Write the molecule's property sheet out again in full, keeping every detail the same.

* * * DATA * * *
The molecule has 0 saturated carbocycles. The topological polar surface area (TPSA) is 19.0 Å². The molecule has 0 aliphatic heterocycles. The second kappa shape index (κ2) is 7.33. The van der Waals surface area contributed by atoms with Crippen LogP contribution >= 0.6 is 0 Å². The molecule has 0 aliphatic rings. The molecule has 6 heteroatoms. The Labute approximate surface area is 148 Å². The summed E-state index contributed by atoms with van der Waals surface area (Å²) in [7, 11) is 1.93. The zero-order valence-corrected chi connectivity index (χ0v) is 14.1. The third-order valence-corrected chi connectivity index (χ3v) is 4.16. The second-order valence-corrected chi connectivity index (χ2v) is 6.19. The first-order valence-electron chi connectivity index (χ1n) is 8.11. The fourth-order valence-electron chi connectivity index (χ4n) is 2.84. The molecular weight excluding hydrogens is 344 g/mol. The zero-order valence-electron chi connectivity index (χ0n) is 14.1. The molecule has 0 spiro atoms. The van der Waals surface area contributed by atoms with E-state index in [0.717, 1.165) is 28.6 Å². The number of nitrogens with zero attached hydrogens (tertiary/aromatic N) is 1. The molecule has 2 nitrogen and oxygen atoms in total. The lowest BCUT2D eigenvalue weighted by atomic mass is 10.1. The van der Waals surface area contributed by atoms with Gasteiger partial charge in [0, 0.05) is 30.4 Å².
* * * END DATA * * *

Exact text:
The molecule has 0 saturated carbocycles. The topological polar surface area (TPSA) is 19.0 Å². The molecule has 0 aliphatic heterocycles. The second kappa shape index (κ2) is 7.33. The van der Waals surface area contributed by atoms with Crippen LogP contribution >= 0.6 is 0 Å². The molecule has 0 aliphatic rings. The molecule has 6 heteroatoms. The Labute approximate surface area is 148 Å². The summed E-state index contributed by atoms with van der Waals surface area (Å²) in [7, 11) is 1.93. The zero-order valence-corrected chi connectivity index (χ0v) is 14.1. The third-order valence-corrected chi connectivity index (χ3v) is 4.16. The second-order valence-corrected chi connectivity index (χ2v) is 6.19. The first-order valence-electron chi connectivity index (χ1n) is 8.11. The fourth-order valence-electron chi connectivity index (χ4n) is 2.84. The molecular weight excluding hydrogens is 344 g/mol. The zero-order valence-electron chi connectivity index (χ0n) is 14.1. The molecule has 0 spiro atoms. The van der Waals surface area contributed by atoms with E-state index in [0.717, 1.165) is 28.6 Å². The number of nitrogens with zero attached hydrogens (tertiary/aromatic N) is 1. The molecule has 2 nitrogen and oxygen atoms in total. The lowest BCUT2D eigenvalue weighted by atomic mass is 10.1. The van der Waals surface area contributed by atoms with Gasteiger partial charge in [0, 0.05) is 30.4 Å².